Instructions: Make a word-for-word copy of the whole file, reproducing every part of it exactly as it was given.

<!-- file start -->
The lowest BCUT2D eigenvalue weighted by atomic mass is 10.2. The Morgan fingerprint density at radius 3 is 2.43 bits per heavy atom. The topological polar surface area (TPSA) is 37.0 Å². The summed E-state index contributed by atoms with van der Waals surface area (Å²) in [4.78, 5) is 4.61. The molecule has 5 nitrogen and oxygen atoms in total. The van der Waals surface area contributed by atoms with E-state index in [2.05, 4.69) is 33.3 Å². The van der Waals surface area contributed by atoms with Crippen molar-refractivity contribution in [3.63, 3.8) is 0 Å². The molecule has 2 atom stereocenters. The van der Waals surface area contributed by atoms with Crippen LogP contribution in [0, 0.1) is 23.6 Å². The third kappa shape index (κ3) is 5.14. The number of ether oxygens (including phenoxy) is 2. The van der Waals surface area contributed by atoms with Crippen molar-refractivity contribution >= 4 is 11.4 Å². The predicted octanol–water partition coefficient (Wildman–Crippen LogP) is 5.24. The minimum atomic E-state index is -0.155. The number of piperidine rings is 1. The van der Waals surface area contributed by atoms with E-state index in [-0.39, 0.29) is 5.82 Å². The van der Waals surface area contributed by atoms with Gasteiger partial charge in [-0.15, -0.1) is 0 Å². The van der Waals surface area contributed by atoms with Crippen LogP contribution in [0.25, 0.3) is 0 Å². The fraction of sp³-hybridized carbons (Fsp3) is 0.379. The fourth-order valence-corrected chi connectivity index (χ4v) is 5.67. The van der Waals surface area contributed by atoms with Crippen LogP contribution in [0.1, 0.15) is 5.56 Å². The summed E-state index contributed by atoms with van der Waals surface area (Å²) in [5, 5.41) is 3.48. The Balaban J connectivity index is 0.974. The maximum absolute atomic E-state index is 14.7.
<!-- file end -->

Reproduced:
The lowest BCUT2D eigenvalue weighted by atomic mass is 10.2. The Morgan fingerprint density at radius 3 is 2.43 bits per heavy atom. The topological polar surface area (TPSA) is 37.0 Å². The summed E-state index contributed by atoms with van der Waals surface area (Å²) in [4.78, 5) is 4.61. The molecule has 5 nitrogen and oxygen atoms in total. The van der Waals surface area contributed by atoms with E-state index in [2.05, 4.69) is 33.3 Å². The van der Waals surface area contributed by atoms with Crippen molar-refractivity contribution in [3.63, 3.8) is 0 Å². The molecule has 2 atom stereocenters. The van der Waals surface area contributed by atoms with Crippen LogP contribution in [0, 0.1) is 23.6 Å². The third kappa shape index (κ3) is 5.14. The number of ether oxygens (including phenoxy) is 2. The van der Waals surface area contributed by atoms with Crippen molar-refractivity contribution >= 4 is 11.4 Å². The predicted octanol–water partition coefficient (Wildman–Crippen LogP) is 5.24. The minimum atomic E-state index is -0.155. The number of piperidine rings is 1. The van der Waals surface area contributed by atoms with E-state index in [-0.39, 0.29) is 5.82 Å². The van der Waals surface area contributed by atoms with Gasteiger partial charge in [-0.15, -0.1) is 0 Å². The van der Waals surface area contributed by atoms with Crippen LogP contribution in [0.25, 0.3) is 0 Å². The fraction of sp³-hybridized carbons (Fsp3) is 0.379. The fourth-order valence-corrected chi connectivity index (χ4v) is 5.67. The van der Waals surface area contributed by atoms with Crippen LogP contribution in [0.1, 0.15) is 5.56 Å². The summed E-state index contributed by atoms with van der Waals surface area (Å²) in [5, 5.41) is 3.48. The Balaban J connectivity index is 0.974. The maximum absolute atomic E-state index is 14.7.